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Department of Pediatrics

Neonatal-Perinatal Medicine Fellowship Research

Master
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A primary objective of the fellowship program is to train future academic neonatologists. To this end, nearly two-thirds of the three-year training period is devoted to research activity. Most of this time is spent in blocked months during the second and third years of fellowship training.

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Training

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Research training begins during the orientation month. In July, first-year fellows attend Fundamentals of Clinical Investigation. This course, which meets Monday through Thursday evenings for four weeks, provides an overview of patient-oriented research and includes instruction on critical appraisal of medical literature, research design, biomedical statistics, and ethics in research. The orientation also includes introductory sessions on cell and molecular biology. Courses in scientific writing and grant preparation are available as training progresses.

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Selecting an Interest and Mentor

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During orientation and for the first few months, fellows identify areas that interest them and explore opportunities for their research activities. In consultation with the program director, fellows are encouraged to meet investigators working in their field of interest and to visit laboratories.

Mentors can be selected from within the Section of Neonatology faculty, the Department of Pediatrics, or throughout Baylor College of Medicine, including the basic science departments.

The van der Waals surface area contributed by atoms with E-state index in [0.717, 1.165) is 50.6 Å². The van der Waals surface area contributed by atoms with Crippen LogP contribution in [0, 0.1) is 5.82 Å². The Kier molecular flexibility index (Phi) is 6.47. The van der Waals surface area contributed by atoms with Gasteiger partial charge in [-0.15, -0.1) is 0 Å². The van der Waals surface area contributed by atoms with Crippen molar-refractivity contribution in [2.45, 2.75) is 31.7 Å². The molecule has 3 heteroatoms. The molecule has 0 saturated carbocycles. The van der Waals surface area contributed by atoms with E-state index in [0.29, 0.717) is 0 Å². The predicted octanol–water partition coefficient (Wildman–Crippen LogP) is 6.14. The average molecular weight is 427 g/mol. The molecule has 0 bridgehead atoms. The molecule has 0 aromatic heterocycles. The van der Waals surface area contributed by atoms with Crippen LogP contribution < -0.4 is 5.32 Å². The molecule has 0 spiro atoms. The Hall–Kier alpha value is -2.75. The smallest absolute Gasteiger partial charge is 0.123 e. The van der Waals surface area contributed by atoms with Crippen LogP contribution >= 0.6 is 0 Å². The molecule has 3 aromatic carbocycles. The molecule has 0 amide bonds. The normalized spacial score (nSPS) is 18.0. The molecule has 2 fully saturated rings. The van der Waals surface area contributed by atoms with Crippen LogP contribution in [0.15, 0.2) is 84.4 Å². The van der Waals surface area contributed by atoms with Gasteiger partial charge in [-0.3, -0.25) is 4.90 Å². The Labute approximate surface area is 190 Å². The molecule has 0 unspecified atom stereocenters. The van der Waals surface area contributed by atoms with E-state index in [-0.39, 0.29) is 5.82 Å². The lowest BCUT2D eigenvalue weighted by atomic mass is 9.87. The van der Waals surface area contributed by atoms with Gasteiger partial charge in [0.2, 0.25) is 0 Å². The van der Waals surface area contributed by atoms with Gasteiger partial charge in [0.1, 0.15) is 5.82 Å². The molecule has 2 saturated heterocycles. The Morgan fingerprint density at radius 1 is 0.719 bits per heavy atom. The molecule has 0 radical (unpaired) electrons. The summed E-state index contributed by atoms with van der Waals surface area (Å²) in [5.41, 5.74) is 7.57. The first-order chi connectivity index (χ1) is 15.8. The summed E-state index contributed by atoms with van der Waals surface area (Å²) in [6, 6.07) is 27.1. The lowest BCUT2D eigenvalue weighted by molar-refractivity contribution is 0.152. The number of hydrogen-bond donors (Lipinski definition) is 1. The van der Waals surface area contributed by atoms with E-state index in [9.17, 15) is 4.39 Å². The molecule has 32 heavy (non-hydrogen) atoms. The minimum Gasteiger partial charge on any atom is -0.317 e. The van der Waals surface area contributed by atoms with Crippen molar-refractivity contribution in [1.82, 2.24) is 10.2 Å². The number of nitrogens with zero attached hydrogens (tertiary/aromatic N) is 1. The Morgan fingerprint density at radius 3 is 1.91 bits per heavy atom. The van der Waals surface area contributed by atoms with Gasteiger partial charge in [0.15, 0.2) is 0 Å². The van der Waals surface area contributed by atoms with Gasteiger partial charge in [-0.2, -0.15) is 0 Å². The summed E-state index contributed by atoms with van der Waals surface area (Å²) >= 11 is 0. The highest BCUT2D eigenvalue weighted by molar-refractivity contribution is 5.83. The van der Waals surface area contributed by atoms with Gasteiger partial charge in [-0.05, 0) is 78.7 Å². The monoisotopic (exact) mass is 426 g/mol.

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Completing a Project

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Once a mentor is selected, the fellow and mentor identify a specific research project and a training curriculum. A Scholarship Oversight Committee is appointed for each fellow to monitor progress during the course of training and to approve the training in scholarly activities upon completion of the fellowship program.

By the end of their second year, fellows are well established in their own research projects. During the third year, fellows present their data at national meetings and prepare a manuscript for publication.

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Scholarly Projects of Current Fellows

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Protective Role of Adenosine Monophosphate-Activated Protein Kinase Alpha in Hyperoxia-Induced Experimental Bronchopulmonary Dysplasia. – Ahmed El-Saie, Graduating Class of 2021.

Short Bowel Syndrome Quantitative Outcomes in the Current Era of Management & Ethically Justified Counseling for Ultra-Short Bowel Syndrome in the Current Era of Management. - Roxana Fatemizadeh, Graduating Class of 2021.

Total cost and inter-hospital variability of clinician-driven tests and treatments during the birth hospitalization of very preterm and very low birth weight infants. – Brian King, Graduating Class of 2021.

Transitional Neonatology: How to Optimize Care for Chronic NICU Patients – Rob Lynch, Graduating Class of 2021.

Prenatal Exposure to Polycyclic Aromatic Hydrocarbons (PAHs) Augments Neonatal Hyperoxic Lung Injury: Role of Cytochrome P450 (CYP)1A1, 1A2, and 1B1. – Lauren Swanson, Graduating Class of 2021.

Hydroxymethylation changes in the development of bronchopulmonary dysplasia using a murine model – Gal Barbut, Graduating Class of 2022.

 

Utility of near universal screening of infants with critical congenital heart disease using Chromosomal Microarrays. – Ahmed Al Maazmi, Graduating Class of 2022.

 

Predictive Factors of Head Growth Failure in Donor Human Milk Fed Infants.- Elena Itriago, Graduating Class of 2022.